All the girls!
My mom is more than typical. Just like my diet, she is a persistent, extraordinary, shaping force in who I am today. Her hugs have taught me to be gentle with and love the body I'm in. Her encouraging words have shown me how to talk to myself and others, no matter the circumstance. Her strength has empowered me thrive despite celiac disease challenges. And I can only hope that, many Mother's Days from now, my child can write a similar ode about me.

Because, celiac or no celiac, nineteen years old or younger, my mom has been a constant role model, cheerleader and ultimate hugger. Happy (late) Mother's Day to the best mom (and other mothering figures) out there! 

No better sidekick in crime!

And a late Happy Mother's Day especially to the unsung superheroes mothering a celiac!

How is your mom "atypical?" Does your mom/family make celiac easier? Comment below!

Friday, May 8, 2015

A Ship in the Night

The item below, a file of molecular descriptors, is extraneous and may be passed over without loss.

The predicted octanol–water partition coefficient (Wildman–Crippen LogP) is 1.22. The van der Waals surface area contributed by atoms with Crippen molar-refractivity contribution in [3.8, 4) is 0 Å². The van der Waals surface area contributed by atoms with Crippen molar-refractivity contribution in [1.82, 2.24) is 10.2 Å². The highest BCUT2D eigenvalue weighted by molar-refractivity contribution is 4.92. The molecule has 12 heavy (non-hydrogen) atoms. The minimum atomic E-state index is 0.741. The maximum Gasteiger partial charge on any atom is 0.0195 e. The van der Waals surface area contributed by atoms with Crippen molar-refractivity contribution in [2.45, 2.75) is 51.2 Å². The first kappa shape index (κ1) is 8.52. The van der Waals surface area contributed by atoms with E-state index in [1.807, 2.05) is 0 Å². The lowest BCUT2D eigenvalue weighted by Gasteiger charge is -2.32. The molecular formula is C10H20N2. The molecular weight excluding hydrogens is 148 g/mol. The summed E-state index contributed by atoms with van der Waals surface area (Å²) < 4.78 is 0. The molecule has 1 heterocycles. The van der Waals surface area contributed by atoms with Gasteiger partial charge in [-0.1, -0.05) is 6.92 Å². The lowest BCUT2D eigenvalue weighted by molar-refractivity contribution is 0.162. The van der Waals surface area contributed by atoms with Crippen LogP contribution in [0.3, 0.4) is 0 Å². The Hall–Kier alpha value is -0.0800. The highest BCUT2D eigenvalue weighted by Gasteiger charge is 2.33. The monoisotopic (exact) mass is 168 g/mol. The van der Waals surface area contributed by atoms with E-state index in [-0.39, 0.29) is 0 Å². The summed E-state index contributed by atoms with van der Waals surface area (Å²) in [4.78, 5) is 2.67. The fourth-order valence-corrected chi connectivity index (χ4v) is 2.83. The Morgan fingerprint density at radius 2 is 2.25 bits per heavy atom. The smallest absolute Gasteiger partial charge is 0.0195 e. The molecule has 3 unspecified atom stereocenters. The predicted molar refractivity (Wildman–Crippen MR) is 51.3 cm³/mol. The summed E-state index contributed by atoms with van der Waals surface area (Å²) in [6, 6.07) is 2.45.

"Like two ships passing in the night" is one of those old phrases that has stuck in my vocabulary long after others have been lost at sea. I remember my using it to explain my roommate and I (our clas schedules tended to keep most our bonding time saying "hi" and "bye" as we left or entered our dorm room), and she thought I said "sheik" and was very confused.

For whatever reason - maybe it was the cough drops I'd been downing to fight my head cold or the finals week sleep deprivation - those words kept repeating in my mind on my last nightly walk around campus before leaving for summer vacation. It wasn't just the far off lights of sailboats cruising in the sea next to my college. It wasn't even how the cold, silent night seemed like one fit for a "sheik."

Action shot!
More than anything else, I blame the finals week reflections that bounced through my brain with every step